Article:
Our story begins with Nisha, a young trans girl and her monster. She is nervous when taking pictures, going to the bathroom and even when she is invited to play with her friends. Each time she is misgendered or called by a boy’s name, her monster grows and grows. Her monster gets so big that it stops her from doing the thing that she loves. Her dad eventually introduces her to Jack, and he also has a monster. After talking to him, she realizes that there are ways to make her monster smaller like using she/her pronouns and going by Nisha. By the end of the book, Nisha is able to do her favorite activities again, and while the monster is still around, it is very small and not all-consuming. This book is awesome for trans kids and their caregivers or allies. The message of this book is great for anyone to hear — if you are struggling, ask for help! The book also has a list of terms and questions at the end for those wanting more information. Lastly, the illustrations are bubbly and cute. Well except for the monster, but don’t worry, it’s not too scary. There are parts when it takes up the whole page, which is a great visualization of anxiety. I hope you enjoy this book as much as I did! Happy reading!🌈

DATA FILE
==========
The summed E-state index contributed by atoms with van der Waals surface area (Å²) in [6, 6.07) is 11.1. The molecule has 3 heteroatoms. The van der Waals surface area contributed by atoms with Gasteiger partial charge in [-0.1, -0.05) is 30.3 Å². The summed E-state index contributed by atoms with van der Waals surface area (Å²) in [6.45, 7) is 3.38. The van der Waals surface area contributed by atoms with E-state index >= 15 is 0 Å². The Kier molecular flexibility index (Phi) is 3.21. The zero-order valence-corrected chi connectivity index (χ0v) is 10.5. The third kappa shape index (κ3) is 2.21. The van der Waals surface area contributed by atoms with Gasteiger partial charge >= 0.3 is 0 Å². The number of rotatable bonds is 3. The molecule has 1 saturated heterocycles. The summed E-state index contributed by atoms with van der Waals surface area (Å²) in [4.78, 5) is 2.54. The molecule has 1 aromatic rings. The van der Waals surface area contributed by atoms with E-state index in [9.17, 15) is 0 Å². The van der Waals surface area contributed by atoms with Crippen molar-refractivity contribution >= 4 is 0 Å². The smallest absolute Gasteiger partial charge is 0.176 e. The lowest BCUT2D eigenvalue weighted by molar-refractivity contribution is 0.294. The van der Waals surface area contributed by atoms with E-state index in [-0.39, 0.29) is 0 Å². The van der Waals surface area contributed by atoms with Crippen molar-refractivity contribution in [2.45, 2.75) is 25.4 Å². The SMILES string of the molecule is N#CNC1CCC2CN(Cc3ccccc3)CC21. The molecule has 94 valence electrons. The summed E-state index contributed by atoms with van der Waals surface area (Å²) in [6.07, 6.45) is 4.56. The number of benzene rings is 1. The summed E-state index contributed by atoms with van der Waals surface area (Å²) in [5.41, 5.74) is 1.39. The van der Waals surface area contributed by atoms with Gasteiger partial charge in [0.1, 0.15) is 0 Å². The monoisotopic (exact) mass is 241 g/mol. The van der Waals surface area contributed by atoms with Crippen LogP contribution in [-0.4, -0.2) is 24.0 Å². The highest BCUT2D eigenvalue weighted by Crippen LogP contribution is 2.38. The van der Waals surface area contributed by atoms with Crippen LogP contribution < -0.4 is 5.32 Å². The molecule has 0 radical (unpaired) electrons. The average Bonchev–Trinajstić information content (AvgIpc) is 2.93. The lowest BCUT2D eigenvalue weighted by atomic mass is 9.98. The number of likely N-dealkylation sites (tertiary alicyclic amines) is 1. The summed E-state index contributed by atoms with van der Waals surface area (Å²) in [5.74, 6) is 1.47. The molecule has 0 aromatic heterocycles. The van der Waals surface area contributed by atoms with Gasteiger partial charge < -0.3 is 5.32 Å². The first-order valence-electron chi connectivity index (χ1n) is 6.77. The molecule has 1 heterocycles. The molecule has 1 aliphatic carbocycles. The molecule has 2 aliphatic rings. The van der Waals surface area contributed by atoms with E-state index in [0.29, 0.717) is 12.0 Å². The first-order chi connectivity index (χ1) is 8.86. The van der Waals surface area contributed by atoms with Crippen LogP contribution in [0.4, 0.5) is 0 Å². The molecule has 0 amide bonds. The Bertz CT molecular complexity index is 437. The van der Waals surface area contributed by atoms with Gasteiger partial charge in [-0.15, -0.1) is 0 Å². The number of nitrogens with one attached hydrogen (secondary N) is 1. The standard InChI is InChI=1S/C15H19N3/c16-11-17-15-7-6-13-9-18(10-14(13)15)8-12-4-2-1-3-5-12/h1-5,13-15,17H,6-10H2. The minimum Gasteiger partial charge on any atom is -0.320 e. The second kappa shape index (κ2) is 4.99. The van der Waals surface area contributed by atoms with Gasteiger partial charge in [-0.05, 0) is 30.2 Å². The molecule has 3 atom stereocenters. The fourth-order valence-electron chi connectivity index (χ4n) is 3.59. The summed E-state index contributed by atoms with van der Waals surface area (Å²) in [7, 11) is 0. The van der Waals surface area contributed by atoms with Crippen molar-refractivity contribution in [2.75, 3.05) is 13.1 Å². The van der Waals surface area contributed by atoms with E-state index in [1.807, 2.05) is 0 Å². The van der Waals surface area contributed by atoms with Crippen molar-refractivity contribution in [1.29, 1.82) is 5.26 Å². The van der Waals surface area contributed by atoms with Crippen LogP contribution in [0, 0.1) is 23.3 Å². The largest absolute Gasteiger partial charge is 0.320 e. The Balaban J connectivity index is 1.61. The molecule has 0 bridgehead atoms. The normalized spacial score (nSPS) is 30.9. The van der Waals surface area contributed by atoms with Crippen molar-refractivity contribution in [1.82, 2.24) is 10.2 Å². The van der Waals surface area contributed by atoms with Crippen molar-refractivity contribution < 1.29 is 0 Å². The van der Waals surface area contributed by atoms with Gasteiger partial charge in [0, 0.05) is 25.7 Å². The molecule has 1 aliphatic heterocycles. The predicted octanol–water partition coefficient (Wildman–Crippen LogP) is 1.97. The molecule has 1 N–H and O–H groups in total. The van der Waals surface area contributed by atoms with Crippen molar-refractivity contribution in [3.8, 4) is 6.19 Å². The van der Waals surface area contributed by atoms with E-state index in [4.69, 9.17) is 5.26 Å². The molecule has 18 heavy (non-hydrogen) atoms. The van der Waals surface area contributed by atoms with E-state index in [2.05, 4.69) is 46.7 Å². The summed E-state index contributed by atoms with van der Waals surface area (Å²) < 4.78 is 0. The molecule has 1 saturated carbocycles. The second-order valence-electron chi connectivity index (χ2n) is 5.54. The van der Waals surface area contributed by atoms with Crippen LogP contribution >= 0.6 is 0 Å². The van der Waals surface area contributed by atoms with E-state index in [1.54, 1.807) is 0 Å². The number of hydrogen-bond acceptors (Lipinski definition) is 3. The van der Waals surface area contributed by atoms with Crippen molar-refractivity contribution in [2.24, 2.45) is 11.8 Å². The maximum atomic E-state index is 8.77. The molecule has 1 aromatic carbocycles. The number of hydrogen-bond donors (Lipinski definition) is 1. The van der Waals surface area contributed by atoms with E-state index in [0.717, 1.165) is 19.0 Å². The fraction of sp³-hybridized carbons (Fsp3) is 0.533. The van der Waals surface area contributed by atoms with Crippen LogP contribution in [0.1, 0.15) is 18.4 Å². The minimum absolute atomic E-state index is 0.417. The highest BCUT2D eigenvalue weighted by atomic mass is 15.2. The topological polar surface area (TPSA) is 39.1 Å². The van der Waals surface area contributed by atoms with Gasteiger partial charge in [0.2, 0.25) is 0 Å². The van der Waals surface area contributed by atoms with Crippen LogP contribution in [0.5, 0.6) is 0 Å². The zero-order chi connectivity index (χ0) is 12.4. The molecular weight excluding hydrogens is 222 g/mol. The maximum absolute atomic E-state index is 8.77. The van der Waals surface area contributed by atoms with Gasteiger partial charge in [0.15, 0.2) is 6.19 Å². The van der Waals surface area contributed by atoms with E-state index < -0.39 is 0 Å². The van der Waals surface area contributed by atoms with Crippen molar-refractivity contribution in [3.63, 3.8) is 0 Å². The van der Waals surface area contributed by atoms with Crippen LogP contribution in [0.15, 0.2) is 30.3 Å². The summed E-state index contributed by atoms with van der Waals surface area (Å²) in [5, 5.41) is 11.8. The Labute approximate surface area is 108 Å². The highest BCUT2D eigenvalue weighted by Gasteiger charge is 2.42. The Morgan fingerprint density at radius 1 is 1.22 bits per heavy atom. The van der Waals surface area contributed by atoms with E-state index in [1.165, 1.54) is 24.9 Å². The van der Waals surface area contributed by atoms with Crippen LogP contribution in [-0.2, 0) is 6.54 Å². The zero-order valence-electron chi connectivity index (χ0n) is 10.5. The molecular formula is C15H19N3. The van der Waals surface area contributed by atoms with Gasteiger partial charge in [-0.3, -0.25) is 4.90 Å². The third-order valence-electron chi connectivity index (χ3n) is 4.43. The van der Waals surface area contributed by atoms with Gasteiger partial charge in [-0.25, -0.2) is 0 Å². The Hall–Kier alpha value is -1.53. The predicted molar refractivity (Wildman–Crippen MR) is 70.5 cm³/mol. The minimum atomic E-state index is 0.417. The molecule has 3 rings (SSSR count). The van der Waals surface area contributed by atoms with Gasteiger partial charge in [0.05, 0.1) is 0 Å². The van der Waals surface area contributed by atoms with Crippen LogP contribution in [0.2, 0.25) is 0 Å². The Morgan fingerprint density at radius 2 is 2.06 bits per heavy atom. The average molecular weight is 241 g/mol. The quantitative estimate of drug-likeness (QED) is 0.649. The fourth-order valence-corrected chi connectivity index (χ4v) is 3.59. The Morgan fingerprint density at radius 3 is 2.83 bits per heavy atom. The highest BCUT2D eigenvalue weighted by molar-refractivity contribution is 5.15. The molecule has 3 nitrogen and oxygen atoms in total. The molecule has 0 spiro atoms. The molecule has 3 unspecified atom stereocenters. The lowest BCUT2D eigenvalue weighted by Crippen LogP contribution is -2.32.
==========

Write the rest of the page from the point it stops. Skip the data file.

I’m excited to share that our Missouri Building Block Picture Book Award Kits are back!
These kits are a wonderful way to discover new picture book titles for sharing with one child or a classroom full of kids. The ten titles were selected by a committee of Missouri librarians because they are marvelous read-alouds. This year, we have a charming selection of books, from brave birds to silly cows to talking bathtubs and more. Included in each bag are all ten nominees, accompanying activity sheets, ballots for children to vote and ‘I voted’ stickers.
If you would like to learn more about this award, check out the Missouri Library Association’s website.
Summer Reading 2023 is finally here! As we’ve been prepping for the most exciting time of the year here at the library, we’ve been brainstorming plenty of creative ways to connect with others in keeping with the theme “All Together Now.” If you’ve got your summer reading sheet for ages 5-12 or teens, you’ll notice that one of the suggested activities is to create a collaborative piece of art with a friend. Today, I’d like to share a few ideas to get your creative juices flowing!